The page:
collaborative issues as we arrive early in the day. But you can see this next slide here is a,
an entry from the WPC log that we use in operations at 1210 that afternoon, a lot of what happened
throughout the morning really was at the local and regional level, and WPC after making that
initial contact with Southern Region went back about the business of preparing our products
and trying to get ahead of the game as much as possible with the next model runs. But this log entry you see their Southern
Region call will take place at 1715Z. They’re worried about getting into warning
mode. We may not have our preliminary full QPF package
at that time but we can discuss any trends that we’ve noted in the models and what we
plan to do with the excessive rainfall outlooks. And this idealized timeline that you see along
the bottom of the screen, I think this is one of probably the most important things
that we have to figure out as a Weather Service if we really want collaboration on QPF to
work regularly, to work in a consistent manner, because we really do our best this, this collaboration
timeline there that you see that gives about a two-hour window between the time we issue
our preliminary products and our final products, it’s worked very well for our winter weather
desk over the years. We’ve tried to do that now with QPF the past
couple of years and it’s with variable success, you have offices across four different time
zones, everyone has their own individual needs and workflows and the way your shifts are
structured at a local level and what your partners want. So it can be very difficult to, to serve everyone
including the River Forecast Centers with this one timeline. So that would be a good topic for discussion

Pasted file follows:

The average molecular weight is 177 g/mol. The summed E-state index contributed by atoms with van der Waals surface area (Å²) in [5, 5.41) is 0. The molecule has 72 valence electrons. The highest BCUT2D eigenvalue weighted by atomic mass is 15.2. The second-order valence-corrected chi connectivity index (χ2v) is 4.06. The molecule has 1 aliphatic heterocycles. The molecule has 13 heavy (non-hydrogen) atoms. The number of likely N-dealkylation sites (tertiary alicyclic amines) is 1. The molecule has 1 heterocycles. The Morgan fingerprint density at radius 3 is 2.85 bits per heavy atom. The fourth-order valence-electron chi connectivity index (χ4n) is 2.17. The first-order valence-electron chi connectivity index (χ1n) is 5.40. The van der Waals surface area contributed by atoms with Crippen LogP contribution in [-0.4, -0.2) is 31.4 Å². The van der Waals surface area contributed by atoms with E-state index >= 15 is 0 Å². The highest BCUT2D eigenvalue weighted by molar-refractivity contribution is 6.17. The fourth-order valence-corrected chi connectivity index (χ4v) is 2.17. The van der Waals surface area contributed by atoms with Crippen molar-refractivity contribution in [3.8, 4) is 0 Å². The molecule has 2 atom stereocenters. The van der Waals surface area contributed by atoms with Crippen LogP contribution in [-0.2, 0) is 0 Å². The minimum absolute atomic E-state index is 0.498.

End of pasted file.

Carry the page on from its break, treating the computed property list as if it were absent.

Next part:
actually after today�s talk. The next WPC log entry there, the collaboration
call with Southern Region was went pretty quick and I think that’s because we didn’t
dwell on the details of the QPF, I mean some of these bigger events there is an advantage
there to just making a choice we’re going to load WPC. The collaboration call gives offices an opportunity
to chime in if they have any particular input as far as the models or what they see from
a WPC preliminary graphic but by, by making this choice we can then move on and talk about
messaging and there really is valuable input, I think, probably more so with, with excessive
rainfall outlook,s compared to some of the other National Center products with that value
coming from field up to us. You know, we try to make the best of the gridded
flash flood guidance that the River Forecast Centers provide us but we know that that has
a lot of shortcomings to it and we are plugged into using some of the new output from the
National Water Model, we do look at things like surface runoff for experimental things
coming out of high-resolution models but really there’s no substitute for hearing from Trevor
in San Antonio that �hey the lake is at one hundred percent capacity, the flash flood
guidance is pretty low on a three hour time scale, you know, we think that we fully support
a moderate risk in this kind of situation even despite all the mesoscale uncertainty. And so speaking of the mesoscale, at that
point we have the QPF settled, we’ve decided to go up to moderate risk for excessive but
we don’t stop there, you have this forecast funnel approach that includes the mesoscale
precipitation discussions at WPC and so I think, you know, still trying to get the message
out to all the field. That when you think of WPC, traditionally
and you think of that model diagnostic discussion, that’s very popular, it talks about primarily
global models and the NAM, that kind of thing, there can be this impression that that’s what
WPC is about but we really are plugged into every imaginable high-resolution model run